Demure reflections on her celebrated literary life well lived comprise this lovely memoir by Irish novelist and short story author O’Brien (Saints and Sinners). Organized thematically, O’Brien meanders from her deeply Catholic, decidedly respectable upbringing in Drewsboro, County Clare, where the budding young writer experienced the sensuous rural impressions that imbued her early work, through schooling with the Galway nuns and a four-year apprenticeship at a chemist’s shop in Dublin. But she yearned for a glittering literary world, “with all its sins and guile and blandishments.” Indeed, marrying the older, cosmopolitan novelist Ernest Gebler in her early 20s allowed O’Brien instant entrée into the literary milieu. She also gave birth to two sons. The publication of her first novel, The Country Girls, in 1960, spelled both the end of her marriage to a seething, resentful husband and her start as the novelist of the moment, reviled by the church for her depictions of liberated, sexual women while feted by literary lions of London and New York. Fetching, game, and talented, O’Brien attracted numerous famous studs, and she makes some bedroom confessions, revealing a night of “sparkle” with Robert Mitchum. The book also includes lively depictions of her Saturday-night parties in her house in Putney, England, during the Swinging Sixties. From Chelsea to New York to Donegal, O’Brien always returns to the enduring heart of her writing. Agent: Ed Victor, Ed Victor Literary Agency.

      • premium: True
      • source: Kirkus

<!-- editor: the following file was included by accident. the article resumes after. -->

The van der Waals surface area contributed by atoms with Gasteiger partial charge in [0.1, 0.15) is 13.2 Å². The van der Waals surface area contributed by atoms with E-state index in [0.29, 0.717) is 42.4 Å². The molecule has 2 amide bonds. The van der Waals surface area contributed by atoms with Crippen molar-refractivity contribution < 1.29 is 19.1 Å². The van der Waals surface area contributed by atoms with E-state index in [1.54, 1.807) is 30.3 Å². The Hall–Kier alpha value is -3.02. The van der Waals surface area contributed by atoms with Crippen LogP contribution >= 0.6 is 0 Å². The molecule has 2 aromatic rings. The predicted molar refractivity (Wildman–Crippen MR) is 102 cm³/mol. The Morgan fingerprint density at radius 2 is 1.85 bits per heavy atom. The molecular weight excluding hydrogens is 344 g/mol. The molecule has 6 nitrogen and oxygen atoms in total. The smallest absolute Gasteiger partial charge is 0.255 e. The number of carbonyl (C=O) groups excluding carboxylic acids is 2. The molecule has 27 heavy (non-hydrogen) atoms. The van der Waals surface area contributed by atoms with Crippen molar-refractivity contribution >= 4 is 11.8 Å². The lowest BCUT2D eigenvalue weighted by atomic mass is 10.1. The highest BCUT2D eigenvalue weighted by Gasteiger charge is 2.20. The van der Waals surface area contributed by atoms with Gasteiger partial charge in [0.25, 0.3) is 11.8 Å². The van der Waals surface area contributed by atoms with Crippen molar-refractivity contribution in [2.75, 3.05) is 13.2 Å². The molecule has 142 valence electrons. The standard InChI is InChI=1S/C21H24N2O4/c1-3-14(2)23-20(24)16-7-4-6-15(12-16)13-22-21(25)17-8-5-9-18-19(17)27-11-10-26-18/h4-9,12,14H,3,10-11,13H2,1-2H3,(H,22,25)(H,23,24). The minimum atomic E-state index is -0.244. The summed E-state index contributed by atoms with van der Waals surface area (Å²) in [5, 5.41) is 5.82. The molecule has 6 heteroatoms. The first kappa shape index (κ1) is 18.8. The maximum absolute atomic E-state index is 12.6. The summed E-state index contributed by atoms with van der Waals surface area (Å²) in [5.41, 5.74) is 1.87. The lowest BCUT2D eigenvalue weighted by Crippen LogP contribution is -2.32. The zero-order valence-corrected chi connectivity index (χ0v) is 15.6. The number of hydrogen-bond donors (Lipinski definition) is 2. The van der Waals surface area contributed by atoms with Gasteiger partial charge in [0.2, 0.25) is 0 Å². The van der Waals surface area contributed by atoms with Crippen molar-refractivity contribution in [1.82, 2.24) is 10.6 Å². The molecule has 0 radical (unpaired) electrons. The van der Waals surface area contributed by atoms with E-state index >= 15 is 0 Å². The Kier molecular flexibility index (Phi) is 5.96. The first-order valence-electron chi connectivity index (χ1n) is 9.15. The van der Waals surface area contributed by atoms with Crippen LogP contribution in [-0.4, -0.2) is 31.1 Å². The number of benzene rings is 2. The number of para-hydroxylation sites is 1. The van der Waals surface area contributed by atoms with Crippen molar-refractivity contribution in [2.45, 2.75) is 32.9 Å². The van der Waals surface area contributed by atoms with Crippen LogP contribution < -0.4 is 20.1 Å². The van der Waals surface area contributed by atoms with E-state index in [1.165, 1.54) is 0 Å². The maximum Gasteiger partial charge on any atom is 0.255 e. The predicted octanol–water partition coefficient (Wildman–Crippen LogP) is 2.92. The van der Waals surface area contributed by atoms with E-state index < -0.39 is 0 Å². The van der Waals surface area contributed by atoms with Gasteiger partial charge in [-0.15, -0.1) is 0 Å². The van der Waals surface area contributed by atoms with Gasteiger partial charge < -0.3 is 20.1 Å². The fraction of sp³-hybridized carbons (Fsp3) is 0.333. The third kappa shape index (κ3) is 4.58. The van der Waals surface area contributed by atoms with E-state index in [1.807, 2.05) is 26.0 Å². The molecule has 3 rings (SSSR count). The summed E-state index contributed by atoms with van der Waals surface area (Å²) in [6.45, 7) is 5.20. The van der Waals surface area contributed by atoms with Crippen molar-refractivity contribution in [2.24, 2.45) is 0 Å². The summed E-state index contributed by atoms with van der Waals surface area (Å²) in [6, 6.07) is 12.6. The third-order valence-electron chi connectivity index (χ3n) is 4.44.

• content:

        March 1, 2013
        The octogenarian Irish novelist, playwright, poet, biographer (and more) revisits her rich and sometimes rowdy life. The best sections of this episodic memoir are the first and final quarters of the text. In the first, O'Brien (Saints and Sinners, 2011, etc.) writes affectingly of her girlhood--her memories of being attacked by an ill-tempered dog, of playing with dolls in her dining room, and of discovering and nurturing her interest in literature and writing. "The words ran away with me," she writes. She worked in a pharmacy in Dublin but soon fled when the seductions of sex and literature and celebrity whispered that she could have a very different life than the one she was experiencing. Her account of her marriage to writer Ernest Gebler is grim and often depressing (understatement: he was not happy about her literary success), but she eventually left him, battled for custody of her children (she eventually won) and soared off into celebrity, a state that consumes the middle--and weakest--sections of the book. She seems determined to list every famous person she encountered, and the roster seems endless--John Osborne, Robert Mitchum, Paul McCartney, R.D. Laing (who became her therapist), Harold Pinter, Gore Vidal (she stayed at his Italian villa), Arthur Schlesinger and Norman Mailer. On and on go the names, a virtual phone book of the famous. These sections are mere molecules on the surface of some much deeper issues that she neglects. In the final quarter, O'Brien returns to some effective ruminations about finding a place that's "home" and about feeling mortal--even old (an encounter with Jude Law is poignant). Near the end, she revisits her abandoned girlhood home, drifting through it and remembering. Emotion and reflection contend for prominence with superficiality; the former win, but barely.